Dairy business looking healthy
CooperAitken Limited, a Morrinsville and Matamata based accountancy firm, unveiled their Dairy Farming Averages with their clients this month.
CooperAitken clients and professional peers attended a fun interactive quiz session to introduce the Dairy Farming Averages reports.
The session gave farmers the opportunity to explore some of the different ways the reports can be used to add value to their business.
The session also allowed farmers to be hands-on, and taught them how to use the reports to analyse their farm’s business performance
Cooper Aitken produces the statistics yearly and combined these with DairyBase who have the National Dairy Farm Business Database. The statistics are welcomed by many, giving an excellent overview of dairy farming businesses in the Waikato area.
Peter Hexter, director at CooperAitken said 2012 was an outstanding season.
‘‘ The great grass growth allowed cows to produce to their full potential,’’ he said.
‘‘Production was up by nearly 10 per cent across the board which was on par with the national average and this was achieved without increasing cow numbers.’’
There are three categories for the reports: Farm Owners, Sharemilkers and Owners with Sharemilkers.
They all follow the same format, provide easy to read and under- stand tables and graphs, useful ratios.
At first glance of the reports you could draw the conclusion that farmers managed their costs well as all achieved a lower cost per milk solid, however this is skewed with the great production this year.
‘‘A better measure is looking at what happened to the expenses per hectare and then we see expenses increase except for Owners with Sharemilkers,’’ Mr Hexter said.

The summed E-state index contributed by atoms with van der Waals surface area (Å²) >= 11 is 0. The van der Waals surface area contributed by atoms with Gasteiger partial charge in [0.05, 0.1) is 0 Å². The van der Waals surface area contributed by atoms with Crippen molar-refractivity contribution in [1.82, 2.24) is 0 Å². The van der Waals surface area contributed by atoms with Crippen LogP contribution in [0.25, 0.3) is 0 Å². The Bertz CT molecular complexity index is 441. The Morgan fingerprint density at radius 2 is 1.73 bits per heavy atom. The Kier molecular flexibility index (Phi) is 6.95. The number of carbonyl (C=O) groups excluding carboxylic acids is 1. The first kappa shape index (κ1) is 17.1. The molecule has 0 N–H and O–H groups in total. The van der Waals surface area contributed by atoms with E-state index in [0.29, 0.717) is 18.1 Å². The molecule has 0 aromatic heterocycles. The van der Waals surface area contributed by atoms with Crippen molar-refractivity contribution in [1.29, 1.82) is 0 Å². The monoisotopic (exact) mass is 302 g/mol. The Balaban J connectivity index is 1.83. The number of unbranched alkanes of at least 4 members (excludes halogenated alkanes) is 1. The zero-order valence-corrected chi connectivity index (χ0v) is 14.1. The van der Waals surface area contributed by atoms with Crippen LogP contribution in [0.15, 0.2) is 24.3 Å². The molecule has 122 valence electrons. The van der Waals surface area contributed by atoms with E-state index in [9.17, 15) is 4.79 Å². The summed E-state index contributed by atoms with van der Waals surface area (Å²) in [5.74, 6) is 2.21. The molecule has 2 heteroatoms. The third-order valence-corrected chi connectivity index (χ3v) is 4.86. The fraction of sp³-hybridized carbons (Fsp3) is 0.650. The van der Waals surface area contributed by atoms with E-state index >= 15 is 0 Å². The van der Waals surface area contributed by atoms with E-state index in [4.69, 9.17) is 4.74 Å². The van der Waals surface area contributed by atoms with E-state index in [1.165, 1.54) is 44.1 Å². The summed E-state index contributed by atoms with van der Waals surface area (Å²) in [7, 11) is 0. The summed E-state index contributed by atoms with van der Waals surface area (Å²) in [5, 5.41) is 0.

The highest percentage increase was in repairs and maintenance.
Again at first glance profit per hectare is up for all categories, noticeably 20 per cent for sharemilkers, but a main factor that contributed towards this was the change in livestock values, increasing by $422 per hectare.
Actual cash profit across all the groups was static.
Interest costs fell across the board per hectare but are still a significant cost for farm owners at $ 1300 per hectare.
For Owners with ShareMilkers, this was all very positive – production climbed 9 per cent but even more heartening was that profit per hectare increased by 11 per cent.
This was the only group where expenses fell per Ha achieving a 6.5 per cent decrease in expenses now below $2000 at $1898 per Ha.
Four of the five major expenses fell, the only increase being repairs and maintenance.
Farm Owners broke the operating profit per hectare threshold off $3000 achieving $3212.
This profit was a combination of an increase in production of 16 per cent, milk income which increased by $ 582 per Ha and livestock value increasing by $232 per Ha.
It’s interesting to note that milk solids per cow in this category are 12 per cent higher than the national average at 407kg.
The report shows Sharemilkers with an increase in profit per hectare of over 20 per cent, this was mainly achieved due to the increase in livestock value by $422 per Ha.
Expenses increased per Ha by 6 per cent. Feed and fertiliser costs remained static.
‘‘The main purpose of the reports is to give farmers a really good indication of where they could make changes to improve profitability and they also assist our banking colleagues to help clients with budgets and cashflows,’’ Mr Hexter said.
‘‘ CooperAitken also offer their clients a personalised report. This would benchmark their actual farm performance against the group, which is powerful information showing where their farm is outperforming others and areas where improvements can be made.’’
CooperAitken director Peter Hexter.